• In our code example, this is where “if freq => clkfreq” and where clkfreq is the divisor and freq is what’s getting divided.  When freq is greater than or equal to clkfreq, clkfreq is subtracted from freq (like subtracting 7 from 1.0).
  • Now you might wonder how we got subtraction out of division.  But essentially, what you are constantly doing is subtracting the divisor (clkfreq) from each iteration. 

Just as we mentioned, when doing long division, if your dividend is NOT large enough, you put a period and then as many zeros as you need and solve until you get a remainder of 0. So you see in the above math example how instead of stopping at 0.142, we solved until 7 went perfectly into whatever resulting number came from the subtraction step to get 0.1428.

  • This is similar to this example of adding bits ++ style.  When you do this ++, it adds an additional binary spot to the end (0010 to 0011). 

You might also notice that freq * 2^32.  You’ll also notice that this function goes through 33 times.  So each time, freq <<= 1 which, remember, also equates freq * 2 and then in going through 33 times, you’ll see that freq * 2 * 2 * 2 * 2 (for 32 times).

@feltonchris was kind enough to write the code out and show each step:

Given a clkfreq of 80_000_000 (or 80MHz) and freq of 2048, let’s use what this code is supposed to do mathematically:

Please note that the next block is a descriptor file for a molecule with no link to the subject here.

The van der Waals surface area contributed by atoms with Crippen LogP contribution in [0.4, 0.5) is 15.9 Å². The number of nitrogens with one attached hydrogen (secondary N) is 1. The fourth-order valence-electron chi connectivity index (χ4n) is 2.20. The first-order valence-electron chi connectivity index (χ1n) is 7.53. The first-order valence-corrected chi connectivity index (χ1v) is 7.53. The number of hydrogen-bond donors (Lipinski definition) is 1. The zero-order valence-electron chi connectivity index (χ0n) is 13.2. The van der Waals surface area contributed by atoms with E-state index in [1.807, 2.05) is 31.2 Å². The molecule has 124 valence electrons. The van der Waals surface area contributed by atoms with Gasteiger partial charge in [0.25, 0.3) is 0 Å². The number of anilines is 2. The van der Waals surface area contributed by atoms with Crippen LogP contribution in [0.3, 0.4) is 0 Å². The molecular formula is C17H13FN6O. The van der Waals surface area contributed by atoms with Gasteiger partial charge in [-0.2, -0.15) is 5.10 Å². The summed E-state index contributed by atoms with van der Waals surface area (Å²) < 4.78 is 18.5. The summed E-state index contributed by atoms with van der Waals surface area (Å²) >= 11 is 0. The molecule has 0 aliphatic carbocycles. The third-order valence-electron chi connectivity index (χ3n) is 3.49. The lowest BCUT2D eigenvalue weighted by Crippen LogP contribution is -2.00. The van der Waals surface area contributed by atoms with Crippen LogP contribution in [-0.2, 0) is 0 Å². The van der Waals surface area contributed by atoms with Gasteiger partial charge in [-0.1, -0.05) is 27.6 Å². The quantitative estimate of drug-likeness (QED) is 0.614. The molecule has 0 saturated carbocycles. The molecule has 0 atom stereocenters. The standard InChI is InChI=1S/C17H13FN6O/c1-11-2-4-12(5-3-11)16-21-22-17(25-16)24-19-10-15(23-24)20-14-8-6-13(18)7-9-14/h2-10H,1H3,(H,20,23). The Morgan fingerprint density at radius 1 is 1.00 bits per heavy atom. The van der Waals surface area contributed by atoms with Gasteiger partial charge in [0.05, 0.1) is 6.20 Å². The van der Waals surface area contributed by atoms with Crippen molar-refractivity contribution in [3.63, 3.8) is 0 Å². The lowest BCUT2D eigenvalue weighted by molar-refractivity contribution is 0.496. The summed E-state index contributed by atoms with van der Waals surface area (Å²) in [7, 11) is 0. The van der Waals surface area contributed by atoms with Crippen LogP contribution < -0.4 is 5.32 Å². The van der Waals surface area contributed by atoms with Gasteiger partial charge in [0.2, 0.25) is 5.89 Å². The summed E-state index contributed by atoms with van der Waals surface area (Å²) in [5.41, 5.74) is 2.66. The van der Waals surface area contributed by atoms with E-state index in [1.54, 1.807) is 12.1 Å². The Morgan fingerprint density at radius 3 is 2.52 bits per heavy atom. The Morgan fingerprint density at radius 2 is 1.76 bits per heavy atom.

• FRQA/B = freq * 2^32 / clkfreq
  • FRQA/B = 2048 * 2^32 / 80_000_000 = 109951

Per the code, result at the end = 109951! 

Let’s go through a couple lines of the code to see how it’d look.  Note, it’s kind of like..simultaneous bitshifting/decimal adding.  It doesn’t seem to be standard as to whether it looks like bits or decimals.:

  • Iteration 16: freq 0108435456  result 0000000001
  • Result is bitshifted to 0000000002 (%00000000010 from %00000000001)
  • Is freq 0_108_435_456 => 80_000_000? Yep!
  • 0108435456 - 80000000 = 28435456
  • Result ++ to 0000000003
  • Freq <<= 1 = (28435456 * 2) = 0056870912
  • Iteration 17: freq 0056870912  result 0000000003
  • Result is bitshifted to 0000000006 (%00000000110 from %00000000011)
  • Is freq 56_870_912 => 80_000_000? Nope!
  • Freq <<= 1 = 0113741824
  • Iteration 18: freq 0113741824  result 0000000006
  • Result is bitshifted to 00000000012 (%00000001100 from %00000000110)
  • Is freq 0_113_741_824 => 80_000_000? Yep!
  • 0113741824 - 80000000 = 33741824
  • Result ++ to 0000000013
  • Freq <<= 1 = (33741824 * 2) = 67483648

Now Roy says that 109951 is what is placed in FRQ and it will get added to PHSA every clock cycle… and PHSA will wrap 2048 times over 1 second

  • 2^32 = 4294967296 
  • (109951 * 80_000_000)/2^32 (to get wrapped times per sec)) = 2048

PHEW! and Tracy Allen over at the Parallax forums was able to give a great example with different numbers to explain the magic of binary math and how this code achieves what it does: http://forums.parallax.com/showthread.php?138066-Going-through-XBee-Tutorial&p=1079201&viewfull=1#post1079201 - Thanks!!

@atdiy/@tymkrs